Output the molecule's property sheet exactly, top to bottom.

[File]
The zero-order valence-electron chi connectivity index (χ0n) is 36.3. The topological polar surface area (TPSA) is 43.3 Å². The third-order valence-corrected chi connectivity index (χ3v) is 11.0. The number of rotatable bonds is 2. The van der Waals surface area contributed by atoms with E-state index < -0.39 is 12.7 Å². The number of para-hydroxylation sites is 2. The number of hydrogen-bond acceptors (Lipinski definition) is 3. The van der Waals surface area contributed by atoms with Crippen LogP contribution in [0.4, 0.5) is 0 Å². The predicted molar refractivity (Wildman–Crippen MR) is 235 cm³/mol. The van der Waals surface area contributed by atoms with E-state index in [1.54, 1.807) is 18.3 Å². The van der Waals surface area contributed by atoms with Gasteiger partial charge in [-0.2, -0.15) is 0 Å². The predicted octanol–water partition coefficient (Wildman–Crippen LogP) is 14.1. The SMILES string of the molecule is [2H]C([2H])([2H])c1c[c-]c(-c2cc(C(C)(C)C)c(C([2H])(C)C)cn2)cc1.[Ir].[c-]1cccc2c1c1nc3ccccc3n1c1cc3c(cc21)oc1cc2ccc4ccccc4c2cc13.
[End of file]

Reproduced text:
The zero-order valence-electron chi connectivity index (χ0n) is 36.3. The topological polar surface area (TPSA) is 43.3 Å². The third-order valence-corrected chi connectivity index (χ3v) is 11.0. The number of rotatable bonds is 2. The van der Waals surface area contributed by atoms with E-state index < -0.39 is 12.7 Å². The number of para-hydroxylation sites is 2. The number of hydrogen-bond acceptors (Lipinski definition) is 3. The van der Waals surface area contributed by atoms with Crippen LogP contribution in [0.4, 0.5) is 0 Å². The predicted molar refractivity (Wildman–Crippen MR) is 235 cm³/mol. The van der Waals surface area contributed by atoms with E-state index in [1.54, 1.807) is 18.3 Å². The van der Waals surface area contributed by atoms with Gasteiger partial charge in [-0.2, -0.15) is 0 Å². The predicted octanol–water partition coefficient (Wildman–Crippen LogP) is 14.1. The SMILES string of the molecule is [2H]C([2H])([2H])c1c[c-]c(-c2cc(C(C)(C)C)c(C([2H])(C)C)cn2)cc1.[Ir].[c-]1cccc2c1c1nc3ccccc3n1c1cc3c(cc21)oc1cc2ccc4ccccc4c2cc13.